Since we’re “The Fit RV,” Stef and I are known for focusing on fitness on our RV trips. And of all the various fitness options out there, our favorite way to stay fit on the road is cycling. We’re “all-in” on the biking – to the extent that our RV, Lance, has numerous customizations and additions to make cycling from the RV easier and safer. It’s our thing.
We recommend that everyone bring their bikes along on RV trips. It’s a great way to get low-impact exercise since you can make it as hard or as easy as you like, and it’s a fantastic alternative to a tow vehicle for shorter trips. But all of these benefits won’t mean anything to you if you can’t find anywhere to ride!
So, that’s what I want to focus on in this piece. I want to see you out there riding. I don’t want to see your bike gathering dust on a rack at the camp site, and you fearing that you’ll get flattened if you head out. (Believe me, we’ve had days like that, and they’re no fun.) So I’m going to share our personal ride-finding strategies here. This is how we go about finding rides when we’re out and about in the RV. Hopefully, these tips will get you out there on your bike – safely.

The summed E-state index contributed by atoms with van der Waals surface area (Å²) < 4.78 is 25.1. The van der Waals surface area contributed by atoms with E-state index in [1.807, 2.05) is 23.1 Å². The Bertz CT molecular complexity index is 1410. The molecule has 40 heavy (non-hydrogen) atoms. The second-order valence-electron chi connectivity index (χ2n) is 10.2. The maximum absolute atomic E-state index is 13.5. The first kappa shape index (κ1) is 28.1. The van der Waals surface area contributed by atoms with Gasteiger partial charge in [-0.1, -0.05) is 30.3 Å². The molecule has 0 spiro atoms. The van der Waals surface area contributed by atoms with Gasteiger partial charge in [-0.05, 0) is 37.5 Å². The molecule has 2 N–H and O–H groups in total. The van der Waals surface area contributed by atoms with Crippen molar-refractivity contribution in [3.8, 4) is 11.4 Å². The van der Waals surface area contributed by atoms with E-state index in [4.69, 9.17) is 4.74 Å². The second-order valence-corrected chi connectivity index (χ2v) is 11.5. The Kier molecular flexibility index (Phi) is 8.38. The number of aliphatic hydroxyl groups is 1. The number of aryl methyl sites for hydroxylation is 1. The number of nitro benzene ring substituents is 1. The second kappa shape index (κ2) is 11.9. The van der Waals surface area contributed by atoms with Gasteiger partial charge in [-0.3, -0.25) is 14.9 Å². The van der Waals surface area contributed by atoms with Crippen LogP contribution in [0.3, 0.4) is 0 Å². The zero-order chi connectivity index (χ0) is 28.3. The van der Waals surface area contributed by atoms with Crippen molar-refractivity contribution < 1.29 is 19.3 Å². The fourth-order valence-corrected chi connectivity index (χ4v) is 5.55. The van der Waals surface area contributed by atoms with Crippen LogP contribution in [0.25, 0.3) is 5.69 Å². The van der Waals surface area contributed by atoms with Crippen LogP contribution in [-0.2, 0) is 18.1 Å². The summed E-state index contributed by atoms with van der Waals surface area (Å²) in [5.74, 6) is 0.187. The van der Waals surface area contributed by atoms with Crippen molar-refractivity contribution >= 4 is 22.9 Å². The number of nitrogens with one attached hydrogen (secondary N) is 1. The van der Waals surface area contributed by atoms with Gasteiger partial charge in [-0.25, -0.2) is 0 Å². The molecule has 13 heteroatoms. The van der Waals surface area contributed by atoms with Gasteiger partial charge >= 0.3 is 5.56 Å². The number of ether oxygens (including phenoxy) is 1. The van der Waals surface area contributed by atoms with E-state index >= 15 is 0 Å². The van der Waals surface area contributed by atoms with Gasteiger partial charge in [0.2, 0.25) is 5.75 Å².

Local Bike Shops
This is by far my preferred way to find an awesome ride. Nobody will know the bike routes in the area better than the people who ride them every day, and those people tend to congregate at bike shops. So, I always start my searches this way hoping for that “ride with a local” experience.
What you’ll find depends on the particular bike shop and location. We’ve encountered variations on each of these in our travels:
- An awesome bike shop website complete with a section for rides and maps of each of them. A great example is this one for Red Rock Bicycle in St. George, Utah.